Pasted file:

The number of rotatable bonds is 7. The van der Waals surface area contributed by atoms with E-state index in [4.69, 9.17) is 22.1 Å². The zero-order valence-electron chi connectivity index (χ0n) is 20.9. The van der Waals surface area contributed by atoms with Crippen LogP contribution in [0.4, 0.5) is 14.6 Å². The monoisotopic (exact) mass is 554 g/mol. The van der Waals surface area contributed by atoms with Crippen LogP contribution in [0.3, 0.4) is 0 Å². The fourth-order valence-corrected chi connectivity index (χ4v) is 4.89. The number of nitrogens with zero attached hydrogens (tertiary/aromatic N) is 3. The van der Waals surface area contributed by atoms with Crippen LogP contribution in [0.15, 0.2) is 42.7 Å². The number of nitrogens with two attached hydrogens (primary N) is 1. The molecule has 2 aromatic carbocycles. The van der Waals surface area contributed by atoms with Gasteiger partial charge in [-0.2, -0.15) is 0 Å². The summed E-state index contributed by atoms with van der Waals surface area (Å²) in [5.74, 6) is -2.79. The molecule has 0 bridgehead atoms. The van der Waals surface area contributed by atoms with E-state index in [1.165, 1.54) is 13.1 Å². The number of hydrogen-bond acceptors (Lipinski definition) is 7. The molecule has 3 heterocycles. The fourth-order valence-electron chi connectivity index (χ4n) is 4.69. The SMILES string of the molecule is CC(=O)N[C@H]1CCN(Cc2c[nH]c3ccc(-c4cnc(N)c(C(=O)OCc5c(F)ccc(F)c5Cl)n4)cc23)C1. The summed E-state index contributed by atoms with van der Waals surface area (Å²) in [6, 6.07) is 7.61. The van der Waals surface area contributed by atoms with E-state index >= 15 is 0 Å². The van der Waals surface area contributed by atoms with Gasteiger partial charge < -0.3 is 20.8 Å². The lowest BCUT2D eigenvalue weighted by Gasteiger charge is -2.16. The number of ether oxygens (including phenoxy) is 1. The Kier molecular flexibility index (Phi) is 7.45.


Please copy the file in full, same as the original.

The number of rotatable bonds is 7. The van der Waals surface area contributed by atoms with E-state index in [4.69, 9.17) is 22.1 Å². The zero-order valence-electron chi connectivity index (χ0n) is 20.9. The van der Waals surface area contributed by atoms with Crippen LogP contribution in [0.4, 0.5) is 14.6 Å². The monoisotopic (exact) mass is 554 g/mol. The van der Waals surface area contributed by atoms with Crippen LogP contribution in [0.3, 0.4) is 0 Å². The fourth-order valence-corrected chi connectivity index (χ4v) is 4.89. The number of nitrogens with zero attached hydrogens (tertiary/aromatic N) is 3. The van der Waals surface area contributed by atoms with Crippen LogP contribution in [0.15, 0.2) is 42.7 Å². The number of nitrogens with two attached hydrogens (primary N) is 1. The molecule has 2 aromatic carbocycles. The van der Waals surface area contributed by atoms with Gasteiger partial charge in [-0.2, -0.15) is 0 Å². The summed E-state index contributed by atoms with van der Waals surface area (Å²) in [5.74, 6) is -2.79. The molecule has 0 bridgehead atoms. The van der Waals surface area contributed by atoms with E-state index in [1.165, 1.54) is 13.1 Å². The number of hydrogen-bond acceptors (Lipinski definition) is 7. The molecule has 3 heterocycles. The fourth-order valence-electron chi connectivity index (χ4n) is 4.69. The SMILES string of the molecule is CC(=O)N[C@H]1CCN(Cc2c[nH]c3ccc(-c4cnc(N)c(C(=O)OCc5c(F)ccc(F)c5Cl)n4)cc23)C1. The summed E-state index contributed by atoms with van der Waals surface area (Å²) in [6, 6.07) is 7.61. The van der Waals surface area contributed by atoms with E-state index >= 15 is 0 Å². The van der Waals surface area contributed by atoms with Gasteiger partial charge < -0.3 is 20.8 Å². The lowest BCUT2D eigenvalue weighted by Gasteiger charge is -2.16. The number of ether oxygens (including phenoxy) is 1. The Kier molecular flexibility index (Phi) is 7.45.